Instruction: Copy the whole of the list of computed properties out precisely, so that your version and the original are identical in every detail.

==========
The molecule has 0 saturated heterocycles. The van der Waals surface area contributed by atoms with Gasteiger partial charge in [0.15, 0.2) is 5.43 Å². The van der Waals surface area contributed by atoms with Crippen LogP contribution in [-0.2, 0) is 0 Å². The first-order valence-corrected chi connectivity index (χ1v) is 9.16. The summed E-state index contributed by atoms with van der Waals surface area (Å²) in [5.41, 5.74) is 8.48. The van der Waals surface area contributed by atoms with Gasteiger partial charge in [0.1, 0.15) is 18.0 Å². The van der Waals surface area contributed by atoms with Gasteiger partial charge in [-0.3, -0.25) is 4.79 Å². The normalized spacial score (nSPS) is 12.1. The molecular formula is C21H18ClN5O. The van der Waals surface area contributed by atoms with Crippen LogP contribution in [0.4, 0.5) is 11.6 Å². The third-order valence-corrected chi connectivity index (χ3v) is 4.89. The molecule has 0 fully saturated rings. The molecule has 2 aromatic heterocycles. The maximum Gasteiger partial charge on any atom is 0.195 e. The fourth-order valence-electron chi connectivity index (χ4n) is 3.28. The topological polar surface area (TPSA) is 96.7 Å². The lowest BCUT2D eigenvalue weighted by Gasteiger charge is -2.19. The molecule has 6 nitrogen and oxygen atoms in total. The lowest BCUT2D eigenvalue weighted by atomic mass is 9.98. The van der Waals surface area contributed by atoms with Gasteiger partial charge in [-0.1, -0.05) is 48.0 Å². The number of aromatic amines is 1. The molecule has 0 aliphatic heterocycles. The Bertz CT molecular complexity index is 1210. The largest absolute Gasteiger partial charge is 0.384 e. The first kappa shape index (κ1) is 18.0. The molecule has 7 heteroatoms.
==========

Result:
The molecule has 0 saturated heterocycles. The van der Waals surface area contributed by atoms with Gasteiger partial charge in [0.15, 0.2) is 5.43 Å². The van der Waals surface area contributed by atoms with Crippen LogP contribution in [-0.2, 0) is 0 Å². The first-order valence-corrected chi connectivity index (χ1v) is 9.16. The summed E-state index contributed by atoms with van der Waals surface area (Å²) in [5.41, 5.74) is 8.48. The van der Waals surface area contributed by atoms with Gasteiger partial charge in [0.1, 0.15) is 18.0 Å². The van der Waals surface area contributed by atoms with Gasteiger partial charge in [-0.3, -0.25) is 4.79 Å². The normalized spacial score (nSPS) is 12.1. The molecular formula is C21H18ClN5O. The van der Waals surface area contributed by atoms with Crippen LogP contribution in [0.4, 0.5) is 11.6 Å². The third-order valence-corrected chi connectivity index (χ3v) is 4.89. The molecule has 0 fully saturated rings. The molecule has 2 aromatic heterocycles. The maximum Gasteiger partial charge on any atom is 0.195 e. The fourth-order valence-electron chi connectivity index (χ4n) is 3.28. The topological polar surface area (TPSA) is 96.7 Å². The lowest BCUT2D eigenvalue weighted by Gasteiger charge is -2.19. The molecule has 6 nitrogen and oxygen atoms in total. The lowest BCUT2D eigenvalue weighted by atomic mass is 9.98. The van der Waals surface area contributed by atoms with Gasteiger partial charge in [-0.1, -0.05) is 48.0 Å². The number of aromatic amines is 1. The molecule has 0 aliphatic heterocycles. The Bertz CT molecular complexity index is 1210. The largest absolute Gasteiger partial charge is 0.384 e. The first kappa shape index (κ1) is 18.0. The molecule has 7 heteroatoms.